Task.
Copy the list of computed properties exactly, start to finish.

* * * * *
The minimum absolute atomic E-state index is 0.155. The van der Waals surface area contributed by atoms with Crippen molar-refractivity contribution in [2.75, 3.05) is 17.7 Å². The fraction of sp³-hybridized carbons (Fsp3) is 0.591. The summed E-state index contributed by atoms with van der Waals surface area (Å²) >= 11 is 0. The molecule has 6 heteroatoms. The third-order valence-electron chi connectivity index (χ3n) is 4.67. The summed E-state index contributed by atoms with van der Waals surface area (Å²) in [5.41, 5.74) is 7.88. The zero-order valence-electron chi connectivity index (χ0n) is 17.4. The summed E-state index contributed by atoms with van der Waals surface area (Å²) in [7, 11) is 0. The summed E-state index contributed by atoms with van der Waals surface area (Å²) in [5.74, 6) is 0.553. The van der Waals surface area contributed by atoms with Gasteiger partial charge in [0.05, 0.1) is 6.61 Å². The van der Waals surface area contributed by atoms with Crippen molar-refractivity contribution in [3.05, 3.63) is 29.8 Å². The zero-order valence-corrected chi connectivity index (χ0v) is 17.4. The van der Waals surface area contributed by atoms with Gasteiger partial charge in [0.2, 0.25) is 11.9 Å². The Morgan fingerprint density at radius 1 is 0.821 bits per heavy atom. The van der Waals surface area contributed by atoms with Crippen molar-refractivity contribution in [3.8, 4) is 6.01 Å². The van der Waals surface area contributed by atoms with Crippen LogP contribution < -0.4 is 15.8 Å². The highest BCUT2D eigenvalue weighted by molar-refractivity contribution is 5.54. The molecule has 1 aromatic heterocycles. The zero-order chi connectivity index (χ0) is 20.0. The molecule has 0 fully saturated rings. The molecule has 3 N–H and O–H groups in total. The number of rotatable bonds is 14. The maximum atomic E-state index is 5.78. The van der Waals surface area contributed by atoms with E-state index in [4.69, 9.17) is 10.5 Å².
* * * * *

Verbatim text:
The minimum absolute atomic E-state index is 0.155. The van der Waals surface area contributed by atoms with Crippen molar-refractivity contribution in [2.75, 3.05) is 17.7 Å². The fraction of sp³-hybridized carbons (Fsp3) is 0.591. The summed E-state index contributed by atoms with van der Waals surface area (Å²) >= 11 is 0. The molecule has 6 heteroatoms. The third-order valence-electron chi connectivity index (χ3n) is 4.67. The summed E-state index contributed by atoms with van der Waals surface area (Å²) in [5.41, 5.74) is 7.88. The zero-order valence-electron chi connectivity index (χ0n) is 17.4. The summed E-state index contributed by atoms with van der Waals surface area (Å²) in [7, 11) is 0. The summed E-state index contributed by atoms with van der Waals surface area (Å²) in [5.74, 6) is 0.553. The van der Waals surface area contributed by atoms with Gasteiger partial charge in [0.05, 0.1) is 6.61 Å². The van der Waals surface area contributed by atoms with Crippen molar-refractivity contribution in [3.05, 3.63) is 29.8 Å². The zero-order valence-corrected chi connectivity index (χ0v) is 17.4. The van der Waals surface area contributed by atoms with Gasteiger partial charge in [0.2, 0.25) is 11.9 Å². The Morgan fingerprint density at radius 1 is 0.821 bits per heavy atom. The van der Waals surface area contributed by atoms with Crippen molar-refractivity contribution in [3.8, 4) is 6.01 Å². The van der Waals surface area contributed by atoms with Crippen LogP contribution < -0.4 is 15.8 Å². The highest BCUT2D eigenvalue weighted by molar-refractivity contribution is 5.54. The molecule has 1 aromatic heterocycles. The zero-order chi connectivity index (χ0) is 20.0. The molecule has 0 fully saturated rings. The molecule has 3 N–H and O–H groups in total. The number of rotatable bonds is 14. The maximum atomic E-state index is 5.78. The van der Waals surface area contributed by atoms with E-state index in [4.69, 9.17) is 10.5 Å².